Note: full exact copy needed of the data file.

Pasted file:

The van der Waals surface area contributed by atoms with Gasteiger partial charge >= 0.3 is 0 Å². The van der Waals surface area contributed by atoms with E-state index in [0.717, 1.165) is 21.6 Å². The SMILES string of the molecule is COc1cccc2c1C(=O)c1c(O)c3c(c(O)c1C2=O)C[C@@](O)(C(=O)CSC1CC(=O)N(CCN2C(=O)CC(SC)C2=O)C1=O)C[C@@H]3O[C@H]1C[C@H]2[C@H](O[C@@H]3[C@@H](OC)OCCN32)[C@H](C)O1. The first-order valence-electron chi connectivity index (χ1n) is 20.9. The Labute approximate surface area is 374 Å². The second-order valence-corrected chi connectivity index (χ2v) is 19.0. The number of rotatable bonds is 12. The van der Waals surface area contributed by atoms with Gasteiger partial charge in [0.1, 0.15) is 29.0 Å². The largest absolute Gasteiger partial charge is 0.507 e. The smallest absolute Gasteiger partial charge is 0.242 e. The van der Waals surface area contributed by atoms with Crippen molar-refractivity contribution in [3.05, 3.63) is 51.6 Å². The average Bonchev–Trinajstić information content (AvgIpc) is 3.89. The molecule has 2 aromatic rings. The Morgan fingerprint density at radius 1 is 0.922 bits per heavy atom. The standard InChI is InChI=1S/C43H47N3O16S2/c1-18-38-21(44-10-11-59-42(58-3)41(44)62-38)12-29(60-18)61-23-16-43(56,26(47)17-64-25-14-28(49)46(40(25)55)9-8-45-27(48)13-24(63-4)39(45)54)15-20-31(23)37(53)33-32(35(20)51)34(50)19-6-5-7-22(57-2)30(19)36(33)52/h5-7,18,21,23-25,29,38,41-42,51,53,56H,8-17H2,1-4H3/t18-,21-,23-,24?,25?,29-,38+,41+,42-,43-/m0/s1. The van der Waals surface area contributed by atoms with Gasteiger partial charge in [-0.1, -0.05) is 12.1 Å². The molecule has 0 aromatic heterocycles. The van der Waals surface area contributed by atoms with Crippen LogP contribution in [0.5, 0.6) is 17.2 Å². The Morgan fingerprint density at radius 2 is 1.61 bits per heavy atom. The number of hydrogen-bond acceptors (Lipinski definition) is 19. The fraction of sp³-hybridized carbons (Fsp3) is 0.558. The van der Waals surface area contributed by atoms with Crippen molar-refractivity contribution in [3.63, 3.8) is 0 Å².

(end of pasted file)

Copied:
The van der Waals surface area contributed by atoms with Gasteiger partial charge >= 0.3 is 0 Å². The van der Waals surface area contributed by atoms with E-state index in [0.717, 1.165) is 21.6 Å². The SMILES string of the molecule is COc1cccc2c1C(=O)c1c(O)c3c(c(O)c1C2=O)C[C@@](O)(C(=O)CSC1CC(=O)N(CCN2C(=O)CC(SC)C2=O)C1=O)C[C@@H]3O[C@H]1C[C@H]2[C@H](O[C@@H]3[C@@H](OC)OCCN32)[C@H](C)O1. The first-order valence-electron chi connectivity index (χ1n) is 20.9. The Labute approximate surface area is 374 Å². The second-order valence-corrected chi connectivity index (χ2v) is 19.0. The number of rotatable bonds is 12. The van der Waals surface area contributed by atoms with Gasteiger partial charge in [0.1, 0.15) is 29.0 Å². The largest absolute Gasteiger partial charge is 0.507 e. The smallest absolute Gasteiger partial charge is 0.242 e. The van der Waals surface area contributed by atoms with Crippen molar-refractivity contribution in [3.05, 3.63) is 51.6 Å². The average Bonchev–Trinajstić information content (AvgIpc) is 3.89. The molecule has 2 aromatic rings. The Morgan fingerprint density at radius 1 is 0.922 bits per heavy atom. The standard InChI is InChI=1S/C43H47N3O16S2/c1-18-38-21(44-10-11-59-42(58-3)41(44)62-38)12-29(60-18)61-23-16-43(56,26(47)17-64-25-14-28(49)46(40(25)55)9-8-45-27(48)13-24(63-4)39(45)54)15-20-31(23)37(53)33-32(35(20)51)34(50)19-6-5-7-22(57-2)30(19)36(33)52/h5-7,18,21,23-25,29,38,41-42,51,53,56H,8-17H2,1-4H3/t18-,21-,23-,24?,25?,29-,38+,41+,42-,43-/m0/s1. The van der Waals surface area contributed by atoms with Gasteiger partial charge in [-0.1, -0.05) is 12.1 Å². The molecule has 0 aromatic heterocycles. The van der Waals surface area contributed by atoms with Crippen LogP contribution in [0.5, 0.6) is 17.2 Å². The Morgan fingerprint density at radius 2 is 1.61 bits per heavy atom. The number of hydrogen-bond acceptors (Lipinski definition) is 19. The fraction of sp³-hybridized carbons (Fsp3) is 0.558. The van der Waals surface area contributed by atoms with Crippen molar-refractivity contribution in [3.63, 3.8) is 0 Å².